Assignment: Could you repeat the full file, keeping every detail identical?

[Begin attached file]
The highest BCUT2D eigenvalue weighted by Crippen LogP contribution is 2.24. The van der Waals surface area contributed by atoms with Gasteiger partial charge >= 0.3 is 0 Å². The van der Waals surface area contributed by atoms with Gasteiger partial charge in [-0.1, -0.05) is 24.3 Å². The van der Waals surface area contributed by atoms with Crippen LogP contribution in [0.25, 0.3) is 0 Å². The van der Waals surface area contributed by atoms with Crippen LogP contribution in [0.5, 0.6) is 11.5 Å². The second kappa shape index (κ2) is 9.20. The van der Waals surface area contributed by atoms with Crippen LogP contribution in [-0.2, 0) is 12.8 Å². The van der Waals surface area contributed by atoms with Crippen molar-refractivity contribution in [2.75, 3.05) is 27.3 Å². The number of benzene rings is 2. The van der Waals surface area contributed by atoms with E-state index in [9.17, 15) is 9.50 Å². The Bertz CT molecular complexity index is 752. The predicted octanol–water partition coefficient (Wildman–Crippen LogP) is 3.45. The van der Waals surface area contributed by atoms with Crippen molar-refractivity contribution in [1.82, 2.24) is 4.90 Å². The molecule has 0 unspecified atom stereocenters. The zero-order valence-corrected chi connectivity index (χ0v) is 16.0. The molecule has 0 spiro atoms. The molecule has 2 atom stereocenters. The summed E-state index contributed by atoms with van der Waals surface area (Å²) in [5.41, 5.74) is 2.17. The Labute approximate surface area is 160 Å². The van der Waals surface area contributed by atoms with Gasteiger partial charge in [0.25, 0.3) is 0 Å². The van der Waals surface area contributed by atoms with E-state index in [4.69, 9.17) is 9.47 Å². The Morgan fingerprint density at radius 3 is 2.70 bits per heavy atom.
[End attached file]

The highest BCUT2D eigenvalue weighted by Crippen LogP contribution is 2.24. The van der Waals surface area contributed by atoms with Gasteiger partial charge >= 0.3 is 0 Å². The van der Waals surface area contributed by atoms with Gasteiger partial charge in [-0.1, -0.05) is 24.3 Å². The van der Waals surface area contributed by atoms with Crippen LogP contribution in [0.25, 0.3) is 0 Å². The van der Waals surface area contributed by atoms with Crippen LogP contribution in [0.5, 0.6) is 11.5 Å². The second kappa shape index (κ2) is 9.20. The van der Waals surface area contributed by atoms with Crippen LogP contribution in [-0.2, 0) is 12.8 Å². The van der Waals surface area contributed by atoms with Crippen molar-refractivity contribution in [2.75, 3.05) is 27.3 Å². The number of benzene rings is 2. The van der Waals surface area contributed by atoms with E-state index in [9.17, 15) is 9.50 Å². The Bertz CT molecular complexity index is 752. The predicted octanol–water partition coefficient (Wildman–Crippen LogP) is 3.45. The van der Waals surface area contributed by atoms with Crippen molar-refractivity contribution in [1.82, 2.24) is 4.90 Å². The molecule has 0 unspecified atom stereocenters. The zero-order valence-corrected chi connectivity index (χ0v) is 16.0. The molecule has 0 spiro atoms. The molecule has 2 atom stereocenters. The summed E-state index contributed by atoms with van der Waals surface area (Å²) in [5.41, 5.74) is 2.17. The Labute approximate surface area is 160 Å². The van der Waals surface area contributed by atoms with Gasteiger partial charge in [0.25, 0.3) is 0 Å². The van der Waals surface area contributed by atoms with E-state index in [4.69, 9.17) is 9.47 Å². The Morgan fingerprint density at radius 3 is 2.70 bits per heavy atom.